reasonable attorney’s fees must reflect the year in which the work was performed
and that “enhancements to compensate for a delay in payment should be
reserved for unusual cases, such as cases ‘where the delay is unjustifiably
caused by the defense.’” Hartage, 2011 WL 1123401, at *2 (quoting Perdue v.
Kenny A. ex rel. Winn, --- U.S. ---, 130 S.Ct. 1662, 1675 (2010)). Judge Land did
not find that the case was unusual and did not apply an enhancement. He
calculated attorney’s fees based upon the annual average CPI for 2009 and
2010. He applied the February 2011 CPI for work performed that month.
Similarly in Brown, Judge Treadwell found that the case was not unusual
and did not apply an enhancement. As the EAJA motion was filed in 2011, and
work was done on the case in 2010, January 2011, February 2011, and April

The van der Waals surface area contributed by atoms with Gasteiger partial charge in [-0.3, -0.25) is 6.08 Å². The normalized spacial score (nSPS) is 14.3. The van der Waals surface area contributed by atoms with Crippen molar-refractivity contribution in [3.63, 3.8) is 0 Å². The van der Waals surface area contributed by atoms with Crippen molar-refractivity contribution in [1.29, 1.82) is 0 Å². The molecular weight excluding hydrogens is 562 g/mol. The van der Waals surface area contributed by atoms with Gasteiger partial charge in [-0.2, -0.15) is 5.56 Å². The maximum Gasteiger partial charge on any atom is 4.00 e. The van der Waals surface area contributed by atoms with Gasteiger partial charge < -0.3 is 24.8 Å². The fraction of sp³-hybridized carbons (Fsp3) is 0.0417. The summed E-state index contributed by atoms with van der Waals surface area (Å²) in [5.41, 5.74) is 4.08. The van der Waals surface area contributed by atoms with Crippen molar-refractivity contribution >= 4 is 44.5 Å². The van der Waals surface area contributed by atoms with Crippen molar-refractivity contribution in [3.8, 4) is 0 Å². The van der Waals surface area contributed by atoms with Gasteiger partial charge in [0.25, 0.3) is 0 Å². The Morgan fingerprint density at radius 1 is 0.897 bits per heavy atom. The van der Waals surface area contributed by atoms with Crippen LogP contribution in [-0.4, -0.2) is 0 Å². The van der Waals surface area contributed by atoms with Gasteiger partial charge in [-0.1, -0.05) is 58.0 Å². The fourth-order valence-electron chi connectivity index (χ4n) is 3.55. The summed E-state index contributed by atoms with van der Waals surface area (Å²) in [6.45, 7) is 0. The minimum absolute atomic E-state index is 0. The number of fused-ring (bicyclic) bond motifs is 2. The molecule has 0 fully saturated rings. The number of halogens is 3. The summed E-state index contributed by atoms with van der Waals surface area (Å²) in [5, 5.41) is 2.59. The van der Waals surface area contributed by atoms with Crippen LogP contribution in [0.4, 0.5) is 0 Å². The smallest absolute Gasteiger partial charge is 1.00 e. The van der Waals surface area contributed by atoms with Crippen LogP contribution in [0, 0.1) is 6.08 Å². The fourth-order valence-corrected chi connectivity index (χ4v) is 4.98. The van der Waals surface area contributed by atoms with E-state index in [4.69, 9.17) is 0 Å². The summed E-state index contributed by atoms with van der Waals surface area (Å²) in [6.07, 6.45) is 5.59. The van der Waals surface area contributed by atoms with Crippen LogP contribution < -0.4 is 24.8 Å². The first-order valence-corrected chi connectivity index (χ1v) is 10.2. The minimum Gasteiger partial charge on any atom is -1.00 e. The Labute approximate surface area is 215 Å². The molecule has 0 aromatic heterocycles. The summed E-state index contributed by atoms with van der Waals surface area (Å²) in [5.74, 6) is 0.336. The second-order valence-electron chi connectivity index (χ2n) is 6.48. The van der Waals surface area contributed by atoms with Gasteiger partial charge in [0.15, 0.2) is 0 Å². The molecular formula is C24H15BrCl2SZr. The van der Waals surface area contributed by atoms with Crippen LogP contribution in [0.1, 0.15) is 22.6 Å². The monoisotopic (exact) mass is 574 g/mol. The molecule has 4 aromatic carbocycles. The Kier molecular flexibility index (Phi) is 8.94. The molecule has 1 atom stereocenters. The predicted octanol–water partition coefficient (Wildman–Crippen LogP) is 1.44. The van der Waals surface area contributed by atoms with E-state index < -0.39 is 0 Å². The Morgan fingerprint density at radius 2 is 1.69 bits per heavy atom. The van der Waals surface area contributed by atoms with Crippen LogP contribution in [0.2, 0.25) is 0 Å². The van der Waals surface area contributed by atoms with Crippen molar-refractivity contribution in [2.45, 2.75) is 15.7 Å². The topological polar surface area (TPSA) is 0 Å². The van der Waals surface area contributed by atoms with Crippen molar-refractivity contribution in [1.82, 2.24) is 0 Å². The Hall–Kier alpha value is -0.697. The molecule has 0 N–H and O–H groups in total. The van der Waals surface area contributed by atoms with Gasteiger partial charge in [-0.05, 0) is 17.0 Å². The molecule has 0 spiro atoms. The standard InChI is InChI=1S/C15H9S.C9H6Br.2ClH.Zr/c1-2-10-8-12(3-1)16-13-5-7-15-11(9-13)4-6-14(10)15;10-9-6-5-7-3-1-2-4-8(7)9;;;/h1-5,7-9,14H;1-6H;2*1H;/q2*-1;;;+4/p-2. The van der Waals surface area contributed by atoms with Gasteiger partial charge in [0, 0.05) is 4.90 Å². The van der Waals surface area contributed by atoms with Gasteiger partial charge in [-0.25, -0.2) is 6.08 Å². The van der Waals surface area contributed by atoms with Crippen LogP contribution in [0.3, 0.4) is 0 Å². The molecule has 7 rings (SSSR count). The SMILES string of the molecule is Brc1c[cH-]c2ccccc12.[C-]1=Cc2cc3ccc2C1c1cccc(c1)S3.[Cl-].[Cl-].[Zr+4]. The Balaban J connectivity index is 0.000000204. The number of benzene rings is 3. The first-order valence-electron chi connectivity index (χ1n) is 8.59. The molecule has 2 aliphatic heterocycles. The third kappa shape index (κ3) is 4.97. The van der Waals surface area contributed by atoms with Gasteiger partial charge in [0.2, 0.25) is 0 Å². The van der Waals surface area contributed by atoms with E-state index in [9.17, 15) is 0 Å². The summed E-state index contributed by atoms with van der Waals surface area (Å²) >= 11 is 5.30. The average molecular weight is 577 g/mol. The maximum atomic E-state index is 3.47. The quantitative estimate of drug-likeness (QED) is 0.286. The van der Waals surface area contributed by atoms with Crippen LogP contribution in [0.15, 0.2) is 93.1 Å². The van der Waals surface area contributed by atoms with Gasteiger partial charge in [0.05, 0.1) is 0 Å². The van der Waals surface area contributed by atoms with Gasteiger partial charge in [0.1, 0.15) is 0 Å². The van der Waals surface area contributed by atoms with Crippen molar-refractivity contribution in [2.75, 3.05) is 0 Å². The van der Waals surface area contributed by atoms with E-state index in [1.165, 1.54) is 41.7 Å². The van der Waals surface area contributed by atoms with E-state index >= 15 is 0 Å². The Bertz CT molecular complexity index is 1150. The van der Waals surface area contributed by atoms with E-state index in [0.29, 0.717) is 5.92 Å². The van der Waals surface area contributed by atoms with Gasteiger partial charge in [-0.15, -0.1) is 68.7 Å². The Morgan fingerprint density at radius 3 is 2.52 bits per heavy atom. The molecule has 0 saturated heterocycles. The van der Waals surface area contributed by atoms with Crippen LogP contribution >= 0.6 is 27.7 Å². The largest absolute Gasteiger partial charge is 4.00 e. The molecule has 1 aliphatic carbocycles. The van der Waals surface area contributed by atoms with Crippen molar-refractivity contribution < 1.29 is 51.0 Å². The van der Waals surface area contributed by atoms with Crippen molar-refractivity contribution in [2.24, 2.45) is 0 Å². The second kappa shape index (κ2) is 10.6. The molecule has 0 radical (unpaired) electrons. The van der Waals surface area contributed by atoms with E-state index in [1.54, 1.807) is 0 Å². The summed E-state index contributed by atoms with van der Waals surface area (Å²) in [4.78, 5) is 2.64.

2011, Judge Treadwell determined that the appropriate rates to be paid were the
CPI adjusted rates for 2010, January 2011, February 2011, and April 2011.
Brown, 2011 WL 3296165, at *2.
Here, the EAJA motion was filed in 2011. Ms. Sarnoff worked on the case
for 13.67 hours in March 2011. Mr. Martin worked on the case for 5.1 hours in
2010, 0.2 hours in January 2011, 0.5 hours in March 2011, 0.4 hours in April
2011, 1.7 hours in June 2011, and 4.9 hours in July 2011.
Consistent with Hartage and Brown, the Court finds that counsel worked
5.1 hours in 2010 at a rate of $175.06, 0.2 hours in January of 2011 at a rate of
$176.80, 14.17 hours in March 2011 at a rate of $179.41, 0.4 hours in April 2011